CERP: Day 23 – Diogenes Ep. 23-27


XXIII. To Lacydes, greetings (p. 117)
Ha!  I enjoyed both of Diogenes’ barbs.  One, that while Alexander may be King of the Macedonians, he is no king of Diogenes.  And two, that it is just as far to travel from A to B, as B to A, and therefore, since Alexander is not a King over Diogenes, since it is Alexander that desires the meeting, he can very well trundle himself to Athens for the meeting.

XXIV. To Alexander, greetings (p. 117)
Okay, so I did a little reading, and Hephaestion was the boyhood friend of Alexander.  Their friendship was maintained through adolescences and adulthood, even after Alexander became King.  It was reckoned like one of the great friendships of the sagas, that they were like “one soul in two bodies.”  The only evidence they may have been lovers is this one letter, which many historians discount.

Maybe, then, this is like Diogenes being beaten by Antisthenes’ club?  A test to see if he’s worthy of the teaching?  That’s speculation on my part.

XXV. To Hippon (p. 117)
The question here is about death and burial.  Diogenes main point is that worrying over virtue in life is enough of an occupation.

XXVI. To Crates (p. 119)
This made me chuckle.  The Cynic uniform is the mantle of Heracles!  Wear them proudly, defiantly.  By the by, hook a brother up with some beans?  Hahahaha!

XXVII. To Aniceres, greetings (p. 119)
Generally, the Spartans are well spoken of by the Cynics and Stoics.  Diogenes has a cautionary message here, that their external strength has set them up for moral decay.  There’s a poignant message for the west.

This is part of the Cynic Epistles Reading Plan.

CERP: Day 20 – To Crates, To Metrocles, do well, To Crates, do well, To the same, do well


IX. To Crates (p. 103)

Ps-Diogenes relates to us the “initiation” of Crate into the Cynic life.  The thing that sticks out at me, is that he is bidden to come back, as it’s “not safe to linger where there is no one like you.”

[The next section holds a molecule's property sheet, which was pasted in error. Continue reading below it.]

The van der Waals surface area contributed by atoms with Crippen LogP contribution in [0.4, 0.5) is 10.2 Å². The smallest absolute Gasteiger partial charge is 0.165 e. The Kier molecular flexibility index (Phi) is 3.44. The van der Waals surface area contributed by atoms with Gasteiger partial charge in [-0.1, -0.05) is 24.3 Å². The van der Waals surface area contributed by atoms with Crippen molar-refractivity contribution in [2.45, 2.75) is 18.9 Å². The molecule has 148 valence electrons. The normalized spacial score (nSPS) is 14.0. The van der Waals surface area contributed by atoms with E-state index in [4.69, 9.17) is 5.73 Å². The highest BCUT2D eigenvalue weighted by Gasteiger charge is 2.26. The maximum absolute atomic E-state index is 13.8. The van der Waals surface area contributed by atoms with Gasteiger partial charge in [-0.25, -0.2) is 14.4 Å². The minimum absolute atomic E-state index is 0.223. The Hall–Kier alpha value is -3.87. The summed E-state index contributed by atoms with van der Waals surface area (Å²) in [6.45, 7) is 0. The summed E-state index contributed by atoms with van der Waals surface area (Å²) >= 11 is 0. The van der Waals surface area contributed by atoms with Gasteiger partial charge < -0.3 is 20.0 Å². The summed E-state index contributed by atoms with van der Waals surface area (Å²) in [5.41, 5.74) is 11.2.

This brings to mind Gadara, which is reported to have been a Cynic hub of sorts.  I usually picture Diogenes living alone, taking students irregularly.  But maybe that’s inaccurate.

X. To Metrocles, do well (p. 103)
Ps_Diogenes clearly here is making an argument for begging.  This tells us that like today, the idea of begging was distasteful to Diogenes’ audience.

Ps-Diogenes makes a couple arguments by analogy, showing how kings beg from their subjects; the sick beg from their doctors; and people from the objects of their desire.  Even Heracles begged, he says, as he received strength.

The issue is whether we request something fitting, or not fitting.  Then, if we give back something of greater value.  A Cynic’s begging, then, is a pedagogical tool as well as a necessity of life.  That we would go against the popular conception itself is a worthwhile thing in teaching the meaning of our respective philosophies.

XI. To Crates, do well (p. 105)
This letter contains an outlier.  Of course, Epictetus criticizes Diogenes’ statue-endeavors, even though he holds him generally in very high regard.  If the Cynic is only to be begging from the wise, would he ever meet with the frustrations that this letter suggests he inoculate himself against?

In the previous letter, it says even Heracles begged from these without sense, but we’ve been told up until now that such a thing is inappropriate.
XII. To the same, do well (p. 107)